Triangle wedge formations indicate consolidation periods in the markets. Even in strong trends, the price will eventually stray away from its typical high-low structure. Let us take the falling wedge, for instance. While the pattern is forming, we assume the bearish trend is still intact, with more sellers than buyers.
Yet, a point arrives where an increasing number of buyers come in. You will notice that the lower highs become shallower, closing at almost the same level. The last point on the wedge is a ‘trick’ that ‘fools’ traders into thinking the downtrend has resumed, only for the price to move in the opposite direction.
Consolidation usually occurs for two reasons. Firstly, traders are taking profits by closing their positions. This causes the price to retrace since fewer buy or sell orders are present than initially.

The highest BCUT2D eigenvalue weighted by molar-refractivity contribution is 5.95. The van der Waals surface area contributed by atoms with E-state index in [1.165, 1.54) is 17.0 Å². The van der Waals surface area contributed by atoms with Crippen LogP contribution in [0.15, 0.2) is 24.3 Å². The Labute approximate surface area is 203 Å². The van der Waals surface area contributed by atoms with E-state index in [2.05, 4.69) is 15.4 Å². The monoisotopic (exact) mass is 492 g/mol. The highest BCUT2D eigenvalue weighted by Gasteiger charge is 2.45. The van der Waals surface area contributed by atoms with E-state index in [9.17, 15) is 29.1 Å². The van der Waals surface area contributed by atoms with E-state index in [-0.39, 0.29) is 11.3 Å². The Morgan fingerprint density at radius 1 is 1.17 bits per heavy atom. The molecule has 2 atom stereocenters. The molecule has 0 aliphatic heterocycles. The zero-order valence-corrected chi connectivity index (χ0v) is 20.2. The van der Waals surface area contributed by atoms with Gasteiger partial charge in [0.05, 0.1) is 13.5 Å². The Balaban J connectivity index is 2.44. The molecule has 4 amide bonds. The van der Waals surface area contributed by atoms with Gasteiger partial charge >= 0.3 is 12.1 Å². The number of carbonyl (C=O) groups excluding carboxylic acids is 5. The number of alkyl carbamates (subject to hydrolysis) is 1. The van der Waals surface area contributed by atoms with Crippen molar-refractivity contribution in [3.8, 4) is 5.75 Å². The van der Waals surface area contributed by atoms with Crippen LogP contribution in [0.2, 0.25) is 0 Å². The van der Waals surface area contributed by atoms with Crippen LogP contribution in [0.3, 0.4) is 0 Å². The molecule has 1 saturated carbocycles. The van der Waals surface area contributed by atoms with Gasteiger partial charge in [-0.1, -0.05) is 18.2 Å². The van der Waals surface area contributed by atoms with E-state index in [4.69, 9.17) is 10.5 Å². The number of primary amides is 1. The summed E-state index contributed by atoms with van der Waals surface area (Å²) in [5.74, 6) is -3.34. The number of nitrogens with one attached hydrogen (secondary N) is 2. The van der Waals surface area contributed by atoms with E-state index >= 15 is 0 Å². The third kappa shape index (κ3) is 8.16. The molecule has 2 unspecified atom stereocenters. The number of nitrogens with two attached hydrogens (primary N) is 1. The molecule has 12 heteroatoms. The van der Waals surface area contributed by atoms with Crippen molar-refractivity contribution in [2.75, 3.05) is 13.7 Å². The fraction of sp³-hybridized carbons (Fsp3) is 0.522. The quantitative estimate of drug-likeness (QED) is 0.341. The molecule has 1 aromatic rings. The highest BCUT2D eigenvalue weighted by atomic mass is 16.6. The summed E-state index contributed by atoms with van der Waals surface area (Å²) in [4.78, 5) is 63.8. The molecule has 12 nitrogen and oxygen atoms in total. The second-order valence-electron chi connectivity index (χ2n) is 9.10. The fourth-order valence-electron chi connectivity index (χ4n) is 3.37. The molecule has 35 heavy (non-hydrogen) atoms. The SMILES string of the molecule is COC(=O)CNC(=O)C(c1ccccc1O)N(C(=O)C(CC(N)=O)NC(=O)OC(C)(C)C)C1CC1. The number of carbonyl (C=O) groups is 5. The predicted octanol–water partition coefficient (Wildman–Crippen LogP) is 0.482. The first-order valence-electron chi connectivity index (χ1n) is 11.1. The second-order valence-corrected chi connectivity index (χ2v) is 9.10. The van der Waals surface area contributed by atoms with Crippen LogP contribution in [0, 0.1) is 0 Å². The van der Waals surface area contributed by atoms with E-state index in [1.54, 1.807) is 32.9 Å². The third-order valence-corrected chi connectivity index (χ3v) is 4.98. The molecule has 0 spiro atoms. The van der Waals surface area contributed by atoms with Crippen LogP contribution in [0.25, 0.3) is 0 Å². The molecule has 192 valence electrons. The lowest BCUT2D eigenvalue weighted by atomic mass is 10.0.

The second more significant reason is indecision. Once a ‘big move’ has happened, everyone is eager to know whether it will move in its previous direction or go in a new one. For the so-called ‘smart’ money or institutional traders, it’s an opportunity for accumulation or distribution as they enter larger positions. This happens at the last phase of triangle wedge patterns.
This is where some traders assume the price is moving in a new direction (for triangles) or the old direction (for wedges). It is believed that smart money needs these opposing orders to strengthen their own, causing the breakout.
The whole point of triangle wedge patterns is that consolidation is necessary because of the natural market order. It is rare to find moments where the price moves in a relatively straight line with shallow or retracements. A pause is innate for securing profits and determining the next direction. Of course, the market consolidates in various patterns (like double tops/bottoms and flags), one being triangles and wedges.